“As a basis for analysing the extent to which contemporary scientific and scholarly publishing serves the above purposes, a number of fundamental principles are advocated in the belief that they are likely to be durable in the long term. They follow, in abbreviated form: I. There should be universal open access to the record of science, both for authors and readers. II. Scientific publications should carry open licences that allow reuse and text and data mining. III. Rigorous and ongoing peer review is essential to the integrity of the record of science. IV. The data/observations underlying a published truth claim should be concurrently published. V. The record of science should be maintained to ensure open access by future generations. VI. Publication traditions of different disciplines should be respected. VII. Systems should adapt to new opportunities rather than embedding inflexible infrastructures. These principles have received strong support from the international scientific community as represented by the membership of the International Science Council (ISC)….”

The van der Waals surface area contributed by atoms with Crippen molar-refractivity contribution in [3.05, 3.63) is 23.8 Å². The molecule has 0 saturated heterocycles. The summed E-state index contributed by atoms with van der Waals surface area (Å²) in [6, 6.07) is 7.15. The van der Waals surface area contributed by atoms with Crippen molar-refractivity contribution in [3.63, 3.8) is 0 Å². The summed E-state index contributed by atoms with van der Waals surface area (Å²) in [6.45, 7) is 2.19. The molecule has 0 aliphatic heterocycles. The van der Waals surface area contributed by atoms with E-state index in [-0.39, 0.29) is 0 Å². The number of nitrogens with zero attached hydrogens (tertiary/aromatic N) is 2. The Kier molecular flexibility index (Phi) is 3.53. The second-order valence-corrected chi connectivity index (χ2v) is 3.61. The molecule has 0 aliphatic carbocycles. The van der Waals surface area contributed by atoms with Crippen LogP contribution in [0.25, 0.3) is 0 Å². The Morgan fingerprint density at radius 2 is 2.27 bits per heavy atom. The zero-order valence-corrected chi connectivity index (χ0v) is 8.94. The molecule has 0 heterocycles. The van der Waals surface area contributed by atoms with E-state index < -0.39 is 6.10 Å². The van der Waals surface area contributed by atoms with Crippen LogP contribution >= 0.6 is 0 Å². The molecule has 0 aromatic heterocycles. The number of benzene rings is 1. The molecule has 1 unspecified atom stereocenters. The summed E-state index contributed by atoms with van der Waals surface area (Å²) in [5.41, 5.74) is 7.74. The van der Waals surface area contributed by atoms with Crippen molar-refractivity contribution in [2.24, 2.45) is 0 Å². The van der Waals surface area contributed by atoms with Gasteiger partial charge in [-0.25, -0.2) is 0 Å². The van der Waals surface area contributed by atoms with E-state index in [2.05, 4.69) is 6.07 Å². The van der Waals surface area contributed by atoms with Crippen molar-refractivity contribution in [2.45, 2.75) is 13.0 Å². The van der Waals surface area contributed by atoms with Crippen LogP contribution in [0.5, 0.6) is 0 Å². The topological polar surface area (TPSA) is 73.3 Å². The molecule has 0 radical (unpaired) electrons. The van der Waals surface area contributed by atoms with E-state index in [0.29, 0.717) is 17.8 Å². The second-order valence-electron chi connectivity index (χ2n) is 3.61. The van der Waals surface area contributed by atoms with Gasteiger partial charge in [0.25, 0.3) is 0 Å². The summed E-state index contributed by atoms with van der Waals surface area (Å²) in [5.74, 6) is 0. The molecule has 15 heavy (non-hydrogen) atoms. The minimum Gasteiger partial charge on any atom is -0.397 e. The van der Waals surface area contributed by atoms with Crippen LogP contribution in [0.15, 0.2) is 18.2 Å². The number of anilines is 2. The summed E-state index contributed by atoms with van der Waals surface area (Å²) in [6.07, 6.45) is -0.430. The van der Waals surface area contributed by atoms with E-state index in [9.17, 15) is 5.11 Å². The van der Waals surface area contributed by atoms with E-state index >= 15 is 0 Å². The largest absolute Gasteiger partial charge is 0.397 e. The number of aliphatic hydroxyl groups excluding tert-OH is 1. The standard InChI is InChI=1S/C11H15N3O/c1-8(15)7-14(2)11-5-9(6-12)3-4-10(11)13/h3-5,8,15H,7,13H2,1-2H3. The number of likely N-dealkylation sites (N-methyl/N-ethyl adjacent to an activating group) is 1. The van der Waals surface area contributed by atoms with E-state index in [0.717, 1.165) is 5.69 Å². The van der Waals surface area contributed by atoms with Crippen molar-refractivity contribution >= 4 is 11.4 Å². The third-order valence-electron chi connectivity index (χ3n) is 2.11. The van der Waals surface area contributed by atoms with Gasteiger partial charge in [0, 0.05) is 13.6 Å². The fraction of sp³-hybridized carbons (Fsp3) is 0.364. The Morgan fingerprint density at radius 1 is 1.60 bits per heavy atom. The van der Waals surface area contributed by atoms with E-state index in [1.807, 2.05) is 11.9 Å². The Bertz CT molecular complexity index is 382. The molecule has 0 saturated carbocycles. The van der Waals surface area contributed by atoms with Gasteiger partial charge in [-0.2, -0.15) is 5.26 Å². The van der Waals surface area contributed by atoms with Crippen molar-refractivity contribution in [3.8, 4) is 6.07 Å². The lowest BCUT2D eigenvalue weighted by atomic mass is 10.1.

Opening the record of science: making scholarly publishing work for science in the digital era – International Science Council

“Efficient access to the record of science – for authors and for readers – is essential for science and society. This ISC Report examines the current landscape of scholarly publishing, explores future trends and proposes seven principles for scientific and scholarly publishing….”

Opening the record of science: making scholarly publishing work for science in the digital era – International Science Council